3. UNDERSTAND THE IMPORTANCE OF DATA BACKUP:
Ransomware (a form of malware in which internet fraudsters effectively holds a user’s computer hostage until a “ransom” fee is paid. The malware often infiltrates a PC as a computer worm or Trojan horse that takes advantage of open security vulnerabilities) is popular among cybercriminals who can lock your computer so you can’t access your valuable files & data, like your private photos, videos or work files.
One of the best ways to combat the threat of ransomware is to back up your data on a regular basis using external backup devices (Flash drives or external hard drives) or by using cloud storage services such as Google Cloud and iCloud. Make backup copies of important business data and information.
Regularly backup the data on all computers. Critical data includes word processing documents, electronic spreadsheets, databases, financial files, human resources files, and accounts receivable/payable files. Backup data automatically if possible, or at least weekly, and store the copies either offsite or on the cloud. Maintain Cloud Backups. Back up all business to a cloud server in a different geographical region. Google provides 15 GB of storage for free but you can get the premium version if you need more storage space.
4. GET AN SECURE SOCKETS LAYER (SSL) CERTIFICATE FOR YOUR WEBSITE:
SSL Certificates are small data files that digitally bind a cryptographic key to an organization’s details. Most eCommerce websites must use this secured. Without this certificate, any computer between you and the server that is receiving the information can get access to your sensitive information.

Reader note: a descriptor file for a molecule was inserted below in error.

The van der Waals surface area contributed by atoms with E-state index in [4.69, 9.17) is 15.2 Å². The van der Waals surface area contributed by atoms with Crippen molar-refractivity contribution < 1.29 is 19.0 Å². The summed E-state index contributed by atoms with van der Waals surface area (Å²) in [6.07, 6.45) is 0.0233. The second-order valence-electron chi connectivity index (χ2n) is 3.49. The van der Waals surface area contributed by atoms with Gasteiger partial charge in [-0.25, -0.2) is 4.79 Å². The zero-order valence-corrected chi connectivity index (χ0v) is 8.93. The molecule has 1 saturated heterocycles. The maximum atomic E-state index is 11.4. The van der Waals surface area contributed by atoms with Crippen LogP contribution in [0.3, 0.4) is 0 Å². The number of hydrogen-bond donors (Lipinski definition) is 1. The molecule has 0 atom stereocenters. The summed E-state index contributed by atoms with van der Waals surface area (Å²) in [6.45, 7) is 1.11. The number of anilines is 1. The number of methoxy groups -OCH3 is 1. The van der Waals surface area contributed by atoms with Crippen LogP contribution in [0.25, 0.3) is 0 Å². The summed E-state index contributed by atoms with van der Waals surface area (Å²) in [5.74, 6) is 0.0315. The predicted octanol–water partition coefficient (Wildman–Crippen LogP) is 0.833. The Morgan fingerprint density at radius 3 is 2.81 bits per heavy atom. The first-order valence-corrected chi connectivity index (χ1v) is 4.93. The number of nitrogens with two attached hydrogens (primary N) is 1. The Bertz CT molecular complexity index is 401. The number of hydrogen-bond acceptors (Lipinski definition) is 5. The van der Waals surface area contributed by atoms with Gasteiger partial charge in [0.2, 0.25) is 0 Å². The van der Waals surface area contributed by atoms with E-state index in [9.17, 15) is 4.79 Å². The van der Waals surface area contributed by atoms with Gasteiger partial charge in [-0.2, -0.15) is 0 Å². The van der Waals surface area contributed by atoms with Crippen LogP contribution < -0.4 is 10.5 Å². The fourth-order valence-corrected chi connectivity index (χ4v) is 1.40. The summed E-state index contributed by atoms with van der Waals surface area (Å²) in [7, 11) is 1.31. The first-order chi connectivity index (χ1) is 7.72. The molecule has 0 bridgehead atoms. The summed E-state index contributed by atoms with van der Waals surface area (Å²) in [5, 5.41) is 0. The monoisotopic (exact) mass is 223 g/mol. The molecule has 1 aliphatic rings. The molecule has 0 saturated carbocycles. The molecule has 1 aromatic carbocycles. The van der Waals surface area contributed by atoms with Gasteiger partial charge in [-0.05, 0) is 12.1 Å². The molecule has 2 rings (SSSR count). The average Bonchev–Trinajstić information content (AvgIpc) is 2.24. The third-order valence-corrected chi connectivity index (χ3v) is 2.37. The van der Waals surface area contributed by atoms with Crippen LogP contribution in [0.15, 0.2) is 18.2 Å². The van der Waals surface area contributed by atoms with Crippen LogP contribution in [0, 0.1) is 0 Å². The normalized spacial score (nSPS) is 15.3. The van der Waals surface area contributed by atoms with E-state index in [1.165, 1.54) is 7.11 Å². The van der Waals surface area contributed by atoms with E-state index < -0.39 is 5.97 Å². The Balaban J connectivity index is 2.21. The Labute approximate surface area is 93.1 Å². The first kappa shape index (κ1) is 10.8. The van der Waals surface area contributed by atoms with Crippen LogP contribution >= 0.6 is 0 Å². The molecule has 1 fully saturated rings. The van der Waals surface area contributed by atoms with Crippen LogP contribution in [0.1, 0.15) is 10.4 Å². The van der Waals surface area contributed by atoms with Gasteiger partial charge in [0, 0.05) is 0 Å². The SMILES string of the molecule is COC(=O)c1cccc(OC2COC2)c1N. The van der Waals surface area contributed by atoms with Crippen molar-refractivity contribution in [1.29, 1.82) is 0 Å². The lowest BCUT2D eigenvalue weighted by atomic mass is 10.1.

As of July 2018, Google started flagging websites containing password and credit card input fields as not secure if it does not have an SSL certificate. Having an SSL certificate allows your website to be secure for its users and the business, while not having one could be risking traffic loss (and potentially a security breach) for your website. If you’re not sure if your website has this certificate, talk to your web programmer, or check the URL to see if it has “HTTPS” instead of “HTTP.”
5. USE A TRUSTWORTHY SECURITY SUITE TO HELP PROTECT YOUR DEVICES:
A security suite is a Cybersecurity software that prevents unauthorized access to data that is stored electronically. This type of software protects businesses from data theft, malicious data, and system usage by third parties. When buying a security suite, make sure you invest in software that provides comprehensive protection for all your family members and their devices.
So that’s it! We hope that you’d implement this free tips to prevent hackers and internet fraudsters from hacking into your website and database. Your security is of critical importance as a business owner in Nigeria.